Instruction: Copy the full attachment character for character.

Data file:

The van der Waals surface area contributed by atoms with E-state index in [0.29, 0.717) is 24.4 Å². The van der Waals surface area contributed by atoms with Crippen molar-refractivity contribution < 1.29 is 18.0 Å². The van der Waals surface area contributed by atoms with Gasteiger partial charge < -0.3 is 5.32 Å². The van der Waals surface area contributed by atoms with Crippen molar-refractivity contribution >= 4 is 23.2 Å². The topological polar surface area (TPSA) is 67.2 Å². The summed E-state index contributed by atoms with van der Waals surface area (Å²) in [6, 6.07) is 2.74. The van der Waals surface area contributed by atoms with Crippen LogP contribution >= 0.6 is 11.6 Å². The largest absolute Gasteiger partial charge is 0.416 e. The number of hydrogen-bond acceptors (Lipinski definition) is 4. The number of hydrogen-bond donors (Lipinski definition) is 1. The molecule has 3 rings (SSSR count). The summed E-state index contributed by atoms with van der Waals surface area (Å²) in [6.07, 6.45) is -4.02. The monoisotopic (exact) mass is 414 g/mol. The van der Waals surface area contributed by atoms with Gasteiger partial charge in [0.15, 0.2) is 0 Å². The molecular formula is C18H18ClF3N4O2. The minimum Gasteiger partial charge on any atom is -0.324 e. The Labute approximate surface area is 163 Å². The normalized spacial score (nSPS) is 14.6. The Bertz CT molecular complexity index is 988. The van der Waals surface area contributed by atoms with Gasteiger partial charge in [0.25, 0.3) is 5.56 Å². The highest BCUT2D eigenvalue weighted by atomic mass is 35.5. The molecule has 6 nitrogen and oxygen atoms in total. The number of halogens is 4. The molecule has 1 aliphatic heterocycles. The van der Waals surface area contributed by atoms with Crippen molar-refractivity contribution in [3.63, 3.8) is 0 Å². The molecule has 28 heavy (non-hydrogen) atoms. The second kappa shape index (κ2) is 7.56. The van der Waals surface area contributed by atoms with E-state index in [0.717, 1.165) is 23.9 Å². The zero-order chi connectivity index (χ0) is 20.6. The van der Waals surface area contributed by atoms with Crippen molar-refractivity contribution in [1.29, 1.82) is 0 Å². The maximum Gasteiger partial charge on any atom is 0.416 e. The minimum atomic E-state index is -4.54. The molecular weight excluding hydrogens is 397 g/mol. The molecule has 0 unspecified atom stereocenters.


The van der Waals surface area contributed by atoms with E-state index in [0.29, 0.717) is 24.4 Å². The van der Waals surface area contributed by atoms with Crippen molar-refractivity contribution < 1.29 is 18.0 Å². The van der Waals surface area contributed by atoms with Gasteiger partial charge < -0.3 is 5.32 Å². The van der Waals surface area contributed by atoms with Crippen molar-refractivity contribution >= 4 is 23.2 Å². The topological polar surface area (TPSA) is 67.2 Å². The summed E-state index contributed by atoms with van der Waals surface area (Å²) in [6, 6.07) is 2.74. The van der Waals surface area contributed by atoms with Crippen LogP contribution >= 0.6 is 11.6 Å². The largest absolute Gasteiger partial charge is 0.416 e. The number of hydrogen-bond acceptors (Lipinski definition) is 4. The number of hydrogen-bond donors (Lipinski definition) is 1. The molecule has 3 rings (SSSR count). The summed E-state index contributed by atoms with van der Waals surface area (Å²) in [6.07, 6.45) is -4.02. The monoisotopic (exact) mass is 414 g/mol. The van der Waals surface area contributed by atoms with Gasteiger partial charge in [0.15, 0.2) is 0 Å². The molecular formula is C18H18ClF3N4O2. The minimum Gasteiger partial charge on any atom is -0.324 e. The Labute approximate surface area is 163 Å². The normalized spacial score (nSPS) is 14.6. The Bertz CT molecular complexity index is 988. The van der Waals surface area contributed by atoms with Gasteiger partial charge in [0.25, 0.3) is 5.56 Å². The highest BCUT2D eigenvalue weighted by atomic mass is 35.5. The molecule has 6 nitrogen and oxygen atoms in total. The number of halogens is 4. The molecule has 1 aliphatic heterocycles. The van der Waals surface area contributed by atoms with Crippen molar-refractivity contribution in [3.63, 3.8) is 0 Å². The molecule has 28 heavy (non-hydrogen) atoms. The second kappa shape index (κ2) is 7.56. The van der Waals surface area contributed by atoms with E-state index in [0.717, 1.165) is 23.9 Å². The zero-order chi connectivity index (χ0) is 20.6. The van der Waals surface area contributed by atoms with Crippen molar-refractivity contribution in [1.29, 1.82) is 0 Å². The maximum Gasteiger partial charge on any atom is 0.416 e. The minimum atomic E-state index is -4.54. The molecular weight excluding hydrogens is 397 g/mol. The molecule has 0 unspecified atom stereocenters.